In one of those weird societal flip-flops, The New York Times today reports on a group of graffiti artists who are suing to limit the expropriation of their commercial property for public display. The Tats Cru and a dozen other street artists whose work don the walls of buildings all over the city are suing the author, publisher, and an exhibitor of a book about urban murals - aka in NYC. They feel that the expropriation via public display of their work, which is rooted in a culture of communal ownership of public space, has infringed on their property rights.

Peter Rosenstein is a periodontist by trade, but the doctor is an appreciator of graffiti art and undertook an effort to document it in a book, and then later in a display of his photographs at a Chelsea gallery. He claims that he simply loves graffiti and wanted to expose underrepresented artists to a wider audience; plus, why can't he photograph public spaces?

The artists are claiming that Rosenstein's claim that they were unidentifiable or unreachable is disingenuous, because much of their work is clearly marked with copyright symbols and contact information. And then there are the artists' concerns over how they are portrayed, from bad photographs to including community murals in a book about "edgy" graffiti.

Maria Dominguez was especially riled by the book’s reducing some works — including one of hers — to “decorative murals” done by an anonymous “local artist.” She has created many pieces of public art, including a recent stained glass installation at a subway station in Brooklyn. She said it was important for artists to control how their work was displayed. She spoke from bitter experience: In 1987, a mural of dancers she painted with schoolchildren on the Lower East Side appeared without permission in Playboy magazine.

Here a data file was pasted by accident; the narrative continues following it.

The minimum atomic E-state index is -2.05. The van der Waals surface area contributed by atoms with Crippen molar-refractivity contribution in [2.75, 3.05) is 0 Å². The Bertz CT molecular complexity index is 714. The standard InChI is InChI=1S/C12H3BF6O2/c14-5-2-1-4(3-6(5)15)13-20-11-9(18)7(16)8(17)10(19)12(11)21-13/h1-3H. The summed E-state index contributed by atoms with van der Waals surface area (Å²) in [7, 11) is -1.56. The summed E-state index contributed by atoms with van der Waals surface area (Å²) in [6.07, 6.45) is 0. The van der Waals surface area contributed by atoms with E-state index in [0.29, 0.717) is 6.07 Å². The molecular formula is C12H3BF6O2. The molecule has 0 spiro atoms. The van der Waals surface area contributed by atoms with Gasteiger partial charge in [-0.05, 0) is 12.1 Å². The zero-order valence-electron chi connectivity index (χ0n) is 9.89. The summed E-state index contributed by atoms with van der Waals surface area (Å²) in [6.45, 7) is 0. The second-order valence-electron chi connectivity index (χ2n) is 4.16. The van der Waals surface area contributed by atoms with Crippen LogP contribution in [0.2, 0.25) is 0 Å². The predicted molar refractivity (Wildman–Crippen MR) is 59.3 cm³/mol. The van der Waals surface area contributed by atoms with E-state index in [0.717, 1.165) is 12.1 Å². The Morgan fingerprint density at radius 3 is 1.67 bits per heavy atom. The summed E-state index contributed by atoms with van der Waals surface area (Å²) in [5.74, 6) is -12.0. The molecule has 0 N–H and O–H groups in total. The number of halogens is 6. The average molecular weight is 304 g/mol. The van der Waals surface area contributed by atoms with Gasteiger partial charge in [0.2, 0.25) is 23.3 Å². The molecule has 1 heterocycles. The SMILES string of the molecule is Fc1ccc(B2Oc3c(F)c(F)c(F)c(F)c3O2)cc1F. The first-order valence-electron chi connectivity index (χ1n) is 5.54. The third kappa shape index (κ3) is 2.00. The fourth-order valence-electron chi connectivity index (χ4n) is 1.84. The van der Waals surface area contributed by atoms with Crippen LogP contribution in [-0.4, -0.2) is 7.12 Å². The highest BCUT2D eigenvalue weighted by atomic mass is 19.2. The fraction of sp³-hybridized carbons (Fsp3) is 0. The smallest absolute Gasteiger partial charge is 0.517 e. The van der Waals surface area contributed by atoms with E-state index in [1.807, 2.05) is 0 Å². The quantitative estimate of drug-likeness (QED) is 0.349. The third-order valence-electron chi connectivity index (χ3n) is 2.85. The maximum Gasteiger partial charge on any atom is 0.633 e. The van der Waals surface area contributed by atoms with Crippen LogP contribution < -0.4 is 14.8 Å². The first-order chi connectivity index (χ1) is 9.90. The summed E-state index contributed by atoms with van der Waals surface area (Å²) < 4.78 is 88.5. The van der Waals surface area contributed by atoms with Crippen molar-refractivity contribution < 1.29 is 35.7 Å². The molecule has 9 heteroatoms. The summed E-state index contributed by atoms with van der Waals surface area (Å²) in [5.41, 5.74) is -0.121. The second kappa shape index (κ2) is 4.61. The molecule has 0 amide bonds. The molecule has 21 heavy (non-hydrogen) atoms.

“Does this make sense that they used this picture of something created by some poor kids from the community?” she said. “But nothing happened, since I only had a volunteer lawyer. I think he took the magazine and kept it.”


A professor of intellectual copyright law at Columbia University told the Times that public display of an artist's work does not invalidate the artist's commercial rights to the property. However, Rosenstein, who said that he made no profit from his book (which was put out by a university press) or the display, says the murals are in public places and "publishing the photographs was covered under fair use provisions of copyright law, which allow images to be used to illustrate art criticism and reviews."

We can see both sides: If Rosenstein really wanted to "bond" with the artists, why not contact them and find out what they think of their art, while asking for permission? However, does everything in the public arena require permission to be photographed for a book? And something we never knew: TV and film location scouts ask graffiti artists for permissions and releases if their murals will be in a scene (location scouts know more than periodontists about rights issues, natch).

Top photograph of a Lower East Side by Tats Cru (see the copyright?) by peterkreder on Flickr; inset photograph of a Tats Cru member spraypainting a Mona Lisa for the Da Vinci Code movie release by jenchung on Flickr